Editorials, Opinion

Results are in: W.Va. among worst states for women

As we like to say in West Virginia, thank goodness for Mississippi (and Alabama). Otherwise, the Mountain State would be dead last in everything.

As it stands, several recent rankings put West Virginia consistently in the worst five to 10 states for women’s physical and financial well-being. The exact order of states shifted a little from list to list, but at least we were (usually) above Mississippi and Alabama.

WalletHub’s “Best and Worst States for Women,” released Feb. 26, ranks West Virginia 45th out of 51 (50 states plus D.C.); and the “Best and Worst States for Working Moms,” released May 2023, ranks us 47th (but dead last specifically in professional opportunities). A list from the National Organization for Women, released November 2023, ranked West Virginia as the 10th worst state for women to live in (Alabama and Mississippi tied for absolute worst).

Each list uses different factors that are weighted differently (some things have a greater impact than others). But they all look at factors such as wages (and/or the gender wage gap), employment, poverty, access to health care and access to reproductive health care. And in all these categories, West Virginia fails to measure up to the majority of states.

For example, women in the Mountain State don’t have the lowest median wage, but the gender wage gap (the difference between what men and women make, often for the same work) is one of the highest in the nation. According to the National Women’s Law Center, on average, a woman in West Virginia working full-time, year-round will make $500,000 less over a 40-year career than a man in West Virginia. That’s part of why WalletHub ranked West Virginia last for opportunities for working moms (though we come in middle-of-the-pack for work-life balance), but that ranking was also impacted by family poverty rate, access to/affordability of child care and representation in a variety of economic sectors.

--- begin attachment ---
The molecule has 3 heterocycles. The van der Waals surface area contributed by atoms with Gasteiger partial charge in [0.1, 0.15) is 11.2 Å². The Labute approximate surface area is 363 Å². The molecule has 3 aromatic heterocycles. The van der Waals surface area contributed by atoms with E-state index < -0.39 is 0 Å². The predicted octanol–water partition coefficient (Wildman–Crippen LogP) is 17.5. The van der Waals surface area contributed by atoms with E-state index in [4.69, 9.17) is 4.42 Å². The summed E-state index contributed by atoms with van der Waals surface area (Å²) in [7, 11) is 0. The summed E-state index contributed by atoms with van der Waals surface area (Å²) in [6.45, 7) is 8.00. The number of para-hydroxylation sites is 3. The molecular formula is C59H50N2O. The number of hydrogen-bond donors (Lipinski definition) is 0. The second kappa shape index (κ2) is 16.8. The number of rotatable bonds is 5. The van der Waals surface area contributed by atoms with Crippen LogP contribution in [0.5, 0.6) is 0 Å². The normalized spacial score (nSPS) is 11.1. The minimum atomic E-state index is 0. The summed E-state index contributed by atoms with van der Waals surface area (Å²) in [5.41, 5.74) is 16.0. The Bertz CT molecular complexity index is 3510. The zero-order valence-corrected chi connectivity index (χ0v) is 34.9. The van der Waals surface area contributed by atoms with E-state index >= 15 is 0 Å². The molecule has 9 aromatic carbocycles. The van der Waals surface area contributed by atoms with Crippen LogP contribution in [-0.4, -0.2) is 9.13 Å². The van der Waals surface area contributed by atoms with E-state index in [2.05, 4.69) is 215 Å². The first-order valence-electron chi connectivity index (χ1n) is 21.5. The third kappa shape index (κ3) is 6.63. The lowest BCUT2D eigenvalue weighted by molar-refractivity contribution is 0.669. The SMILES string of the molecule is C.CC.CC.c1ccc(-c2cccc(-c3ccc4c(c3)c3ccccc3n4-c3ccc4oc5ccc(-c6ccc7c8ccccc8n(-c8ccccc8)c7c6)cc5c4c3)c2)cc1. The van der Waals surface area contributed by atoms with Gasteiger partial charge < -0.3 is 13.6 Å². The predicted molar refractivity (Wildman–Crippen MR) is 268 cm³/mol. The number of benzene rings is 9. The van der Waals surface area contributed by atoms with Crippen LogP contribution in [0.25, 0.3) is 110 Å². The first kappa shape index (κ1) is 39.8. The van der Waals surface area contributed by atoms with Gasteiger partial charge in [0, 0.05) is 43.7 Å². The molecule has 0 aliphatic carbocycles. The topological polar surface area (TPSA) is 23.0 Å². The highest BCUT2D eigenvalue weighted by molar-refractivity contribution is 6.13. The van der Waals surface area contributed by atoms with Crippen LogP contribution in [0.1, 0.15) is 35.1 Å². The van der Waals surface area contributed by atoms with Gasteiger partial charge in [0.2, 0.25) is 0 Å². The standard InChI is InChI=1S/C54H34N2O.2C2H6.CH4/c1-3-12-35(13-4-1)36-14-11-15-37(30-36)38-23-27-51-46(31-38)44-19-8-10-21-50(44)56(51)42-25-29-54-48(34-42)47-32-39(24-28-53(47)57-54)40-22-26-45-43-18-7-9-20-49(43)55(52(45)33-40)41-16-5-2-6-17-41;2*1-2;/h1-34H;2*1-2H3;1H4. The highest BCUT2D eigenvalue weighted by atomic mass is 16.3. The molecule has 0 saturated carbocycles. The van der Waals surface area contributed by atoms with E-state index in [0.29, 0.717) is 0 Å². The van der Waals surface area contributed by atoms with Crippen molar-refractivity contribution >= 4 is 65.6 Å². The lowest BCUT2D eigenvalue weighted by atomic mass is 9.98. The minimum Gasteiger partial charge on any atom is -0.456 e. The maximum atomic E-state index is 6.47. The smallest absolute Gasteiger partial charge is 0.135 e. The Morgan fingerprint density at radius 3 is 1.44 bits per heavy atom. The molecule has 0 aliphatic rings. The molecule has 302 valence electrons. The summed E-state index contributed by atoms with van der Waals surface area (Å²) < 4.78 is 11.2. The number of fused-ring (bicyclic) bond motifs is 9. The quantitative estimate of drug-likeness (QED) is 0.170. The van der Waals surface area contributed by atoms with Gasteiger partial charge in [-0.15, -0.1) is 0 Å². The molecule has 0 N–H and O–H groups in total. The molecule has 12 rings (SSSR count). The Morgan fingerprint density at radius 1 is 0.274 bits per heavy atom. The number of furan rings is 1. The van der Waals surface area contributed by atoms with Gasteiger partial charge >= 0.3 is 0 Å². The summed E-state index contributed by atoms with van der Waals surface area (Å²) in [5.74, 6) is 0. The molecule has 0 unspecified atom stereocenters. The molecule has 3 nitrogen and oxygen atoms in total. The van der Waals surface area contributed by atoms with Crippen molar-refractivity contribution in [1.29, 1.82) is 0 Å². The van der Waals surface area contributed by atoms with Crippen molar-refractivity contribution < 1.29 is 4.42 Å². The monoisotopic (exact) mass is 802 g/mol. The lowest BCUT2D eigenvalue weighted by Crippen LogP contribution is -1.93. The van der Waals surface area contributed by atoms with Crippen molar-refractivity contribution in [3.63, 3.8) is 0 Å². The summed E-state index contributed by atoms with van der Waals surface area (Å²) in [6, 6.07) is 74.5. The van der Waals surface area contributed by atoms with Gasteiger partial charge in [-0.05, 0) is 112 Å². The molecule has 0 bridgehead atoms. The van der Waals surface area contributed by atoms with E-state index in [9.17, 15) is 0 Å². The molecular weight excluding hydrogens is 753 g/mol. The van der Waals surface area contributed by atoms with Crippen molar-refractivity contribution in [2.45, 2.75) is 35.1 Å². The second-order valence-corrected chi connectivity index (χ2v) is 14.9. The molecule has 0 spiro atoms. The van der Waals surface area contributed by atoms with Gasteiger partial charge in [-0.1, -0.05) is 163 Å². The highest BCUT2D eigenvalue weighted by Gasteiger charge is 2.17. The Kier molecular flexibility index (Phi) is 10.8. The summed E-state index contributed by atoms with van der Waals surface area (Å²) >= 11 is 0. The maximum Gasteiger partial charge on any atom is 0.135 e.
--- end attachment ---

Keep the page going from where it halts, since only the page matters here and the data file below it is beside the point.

West Virginia also ranked 50th in the “Women’s Health Care and Safety” subcategory of the “Best and Worst States for Women” list. Lack of access to health care in general, and lack of access to affordable health care in particular, dragged West Virginia way down. The state’s limits on abortion also hurt the state’s score — not because WalletHub is filled with a bunch of woke liberals, but because reproductive health care has a ripple effect on women’s general well-being (pregnancy, and its loss, are extremely hard on the body) as well as their economic opportunities (pregnancy, birth and childrearing all impact when/how a woman can work).

Our Legislature could have tackled any one of these issues, but it chose not to. Lawmakers let die a bill that would have authorized a state child or child care tax credit. We know that the national child tax credit helped lift millions of children out of poverty and that when federal subsidies for child care lapsed, many daycares had to reduce staff or close their doors. There were also bills introduced to increase child support, but those all died. Legislators could have also enshrined women’s equality — such as equal pay — but its so-called “Women’s Bill of Rights” had nothing to do with women’s rights and everything to do with anti-LGBTQ+ culture wars. They even tried to remove what little protections for abortion care remain.

It’s no wonder, then, that West Virginia ranks as one of the worst states for women. Alabama and Mississippi have kept us from being rock bottom. But our laws and lawmakers have kept us from rising to the top. If we want things to change, we need to make a change in our government.